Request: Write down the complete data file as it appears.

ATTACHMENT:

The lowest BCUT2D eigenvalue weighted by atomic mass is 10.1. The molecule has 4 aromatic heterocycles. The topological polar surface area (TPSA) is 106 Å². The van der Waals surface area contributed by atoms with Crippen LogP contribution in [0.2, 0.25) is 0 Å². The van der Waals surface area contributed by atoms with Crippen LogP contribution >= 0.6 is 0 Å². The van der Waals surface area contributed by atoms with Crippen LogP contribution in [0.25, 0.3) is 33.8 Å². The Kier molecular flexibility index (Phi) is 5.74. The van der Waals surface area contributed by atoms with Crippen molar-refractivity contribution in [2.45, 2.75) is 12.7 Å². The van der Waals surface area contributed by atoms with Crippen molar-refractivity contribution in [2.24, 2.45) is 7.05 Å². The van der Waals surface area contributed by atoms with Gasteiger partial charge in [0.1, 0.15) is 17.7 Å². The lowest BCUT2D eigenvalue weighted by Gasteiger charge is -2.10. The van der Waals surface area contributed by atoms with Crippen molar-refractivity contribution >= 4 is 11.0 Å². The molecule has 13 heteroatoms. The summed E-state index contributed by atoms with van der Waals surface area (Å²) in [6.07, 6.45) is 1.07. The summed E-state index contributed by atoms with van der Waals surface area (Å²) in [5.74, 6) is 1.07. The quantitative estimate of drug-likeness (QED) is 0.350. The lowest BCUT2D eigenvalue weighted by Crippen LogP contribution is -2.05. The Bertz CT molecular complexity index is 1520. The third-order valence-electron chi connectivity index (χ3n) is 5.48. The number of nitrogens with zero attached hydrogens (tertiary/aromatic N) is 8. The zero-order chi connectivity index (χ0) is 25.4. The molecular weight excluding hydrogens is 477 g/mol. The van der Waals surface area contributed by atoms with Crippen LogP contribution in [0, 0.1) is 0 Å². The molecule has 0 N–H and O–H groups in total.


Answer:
The lowest BCUT2D eigenvalue weighted by atomic mass is 10.1. The molecule has 4 aromatic heterocycles. The topological polar surface area (TPSA) is 106 Å². The van der Waals surface area contributed by atoms with Crippen LogP contribution in [0.2, 0.25) is 0 Å². The van der Waals surface area contributed by atoms with Crippen LogP contribution >= 0.6 is 0 Å². The van der Waals surface area contributed by atoms with Crippen LogP contribution in [0.25, 0.3) is 33.8 Å². The Kier molecular flexibility index (Phi) is 5.74. The van der Waals surface area contributed by atoms with Crippen molar-refractivity contribution in [2.45, 2.75) is 12.7 Å². The van der Waals surface area contributed by atoms with Crippen molar-refractivity contribution in [2.24, 2.45) is 7.05 Å². The van der Waals surface area contributed by atoms with Gasteiger partial charge in [0.1, 0.15) is 17.7 Å². The lowest BCUT2D eigenvalue weighted by Gasteiger charge is -2.10. The van der Waals surface area contributed by atoms with Crippen molar-refractivity contribution >= 4 is 11.0 Å². The molecule has 13 heteroatoms. The summed E-state index contributed by atoms with van der Waals surface area (Å²) in [6.07, 6.45) is 1.07. The summed E-state index contributed by atoms with van der Waals surface area (Å²) in [5.74, 6) is 1.07. The quantitative estimate of drug-likeness (QED) is 0.350. The lowest BCUT2D eigenvalue weighted by Crippen LogP contribution is -2.05. The Bertz CT molecular complexity index is 1520. The third-order valence-electron chi connectivity index (χ3n) is 5.48. The number of nitrogens with zero attached hydrogens (tertiary/aromatic N) is 8. The zero-order chi connectivity index (χ0) is 25.4. The molecular weight excluding hydrogens is 477 g/mol. The van der Waals surface area contributed by atoms with Crippen LogP contribution in [0, 0.1) is 0 Å². The molecule has 0 N–H and O–H groups in total.